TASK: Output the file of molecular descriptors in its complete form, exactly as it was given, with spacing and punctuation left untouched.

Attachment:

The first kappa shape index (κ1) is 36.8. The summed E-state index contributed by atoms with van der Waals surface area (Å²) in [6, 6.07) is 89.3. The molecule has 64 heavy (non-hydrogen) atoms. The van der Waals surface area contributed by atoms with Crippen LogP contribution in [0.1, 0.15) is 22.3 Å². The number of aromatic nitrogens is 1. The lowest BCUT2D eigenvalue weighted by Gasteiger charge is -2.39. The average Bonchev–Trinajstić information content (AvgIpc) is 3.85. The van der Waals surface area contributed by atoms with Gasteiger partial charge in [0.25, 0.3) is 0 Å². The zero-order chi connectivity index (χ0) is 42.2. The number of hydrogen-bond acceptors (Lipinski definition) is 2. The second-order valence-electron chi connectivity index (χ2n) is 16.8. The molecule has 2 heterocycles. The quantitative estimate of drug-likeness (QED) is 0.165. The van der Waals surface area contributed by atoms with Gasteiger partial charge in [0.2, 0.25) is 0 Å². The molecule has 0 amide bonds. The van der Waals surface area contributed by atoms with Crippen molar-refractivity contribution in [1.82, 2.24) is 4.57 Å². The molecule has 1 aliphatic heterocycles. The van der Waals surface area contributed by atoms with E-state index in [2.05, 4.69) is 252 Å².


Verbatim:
The first kappa shape index (κ1) is 36.8. The summed E-state index contributed by atoms with van der Waals surface area (Å²) in [6, 6.07) is 89.3. The molecule has 64 heavy (non-hydrogen) atoms. The van der Waals surface area contributed by atoms with Crippen LogP contribution in [0.1, 0.15) is 22.3 Å². The number of aromatic nitrogens is 1. The lowest BCUT2D eigenvalue weighted by Gasteiger charge is -2.39. The average Bonchev–Trinajstić information content (AvgIpc) is 3.85. The van der Waals surface area contributed by atoms with Gasteiger partial charge in [0.25, 0.3) is 0 Å². The zero-order chi connectivity index (χ0) is 42.2. The number of hydrogen-bond acceptors (Lipinski definition) is 2. The second-order valence-electron chi connectivity index (χ2n) is 16.8. The molecule has 2 heterocycles. The quantitative estimate of drug-likeness (QED) is 0.165. The van der Waals surface area contributed by atoms with Gasteiger partial charge in [0.2, 0.25) is 0 Å². The molecule has 0 amide bonds. The van der Waals surface area contributed by atoms with Crippen molar-refractivity contribution in [1.82, 2.24) is 4.57 Å². The molecule has 1 aliphatic heterocycles. The van der Waals surface area contributed by atoms with E-state index in [2.05, 4.69) is 252 Å².